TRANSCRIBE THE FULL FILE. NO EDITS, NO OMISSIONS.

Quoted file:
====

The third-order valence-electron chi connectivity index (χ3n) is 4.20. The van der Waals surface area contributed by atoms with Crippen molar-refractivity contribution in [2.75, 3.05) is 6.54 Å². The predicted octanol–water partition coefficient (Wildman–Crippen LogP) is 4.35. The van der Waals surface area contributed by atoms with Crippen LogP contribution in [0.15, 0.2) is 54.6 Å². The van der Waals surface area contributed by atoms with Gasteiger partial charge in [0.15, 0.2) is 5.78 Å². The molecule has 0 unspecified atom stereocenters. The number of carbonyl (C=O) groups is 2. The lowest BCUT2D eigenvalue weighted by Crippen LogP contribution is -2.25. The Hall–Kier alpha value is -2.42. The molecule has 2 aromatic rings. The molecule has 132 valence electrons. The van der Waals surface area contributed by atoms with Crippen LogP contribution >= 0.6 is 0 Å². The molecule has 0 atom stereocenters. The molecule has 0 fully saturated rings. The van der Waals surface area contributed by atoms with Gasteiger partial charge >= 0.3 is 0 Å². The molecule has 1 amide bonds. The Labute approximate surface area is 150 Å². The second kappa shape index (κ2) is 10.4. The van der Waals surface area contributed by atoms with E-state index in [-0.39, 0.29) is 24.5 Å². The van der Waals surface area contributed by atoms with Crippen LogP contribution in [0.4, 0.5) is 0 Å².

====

The third-order valence-electron chi connectivity index (χ3n) is 4.20. The van der Waals surface area contributed by atoms with Crippen molar-refractivity contribution in [2.75, 3.05) is 6.54 Å². The predicted octanol–water partition coefficient (Wildman–Crippen LogP) is 4.35. The van der Waals surface area contributed by atoms with Crippen LogP contribution in [0.15, 0.2) is 54.6 Å². The van der Waals surface area contributed by atoms with Gasteiger partial charge in [0.15, 0.2) is 5.78 Å². The molecule has 0 unspecified atom stereocenters. The number of carbonyl (C=O) groups is 2. The lowest BCUT2D eigenvalue weighted by Crippen LogP contribution is -2.25. The Hall–Kier alpha value is -2.42. The molecule has 2 aromatic rings. The molecule has 132 valence electrons. The van der Waals surface area contributed by atoms with Crippen LogP contribution >= 0.6 is 0 Å². The molecule has 0 atom stereocenters. The molecule has 0 fully saturated rings. The van der Waals surface area contributed by atoms with Gasteiger partial charge >= 0.3 is 0 Å². The molecule has 1 amide bonds. The Labute approximate surface area is 150 Å². The second kappa shape index (κ2) is 10.4. The van der Waals surface area contributed by atoms with E-state index in [-0.39, 0.29) is 24.5 Å². The van der Waals surface area contributed by atoms with Crippen LogP contribution in [0.4, 0.5) is 0 Å².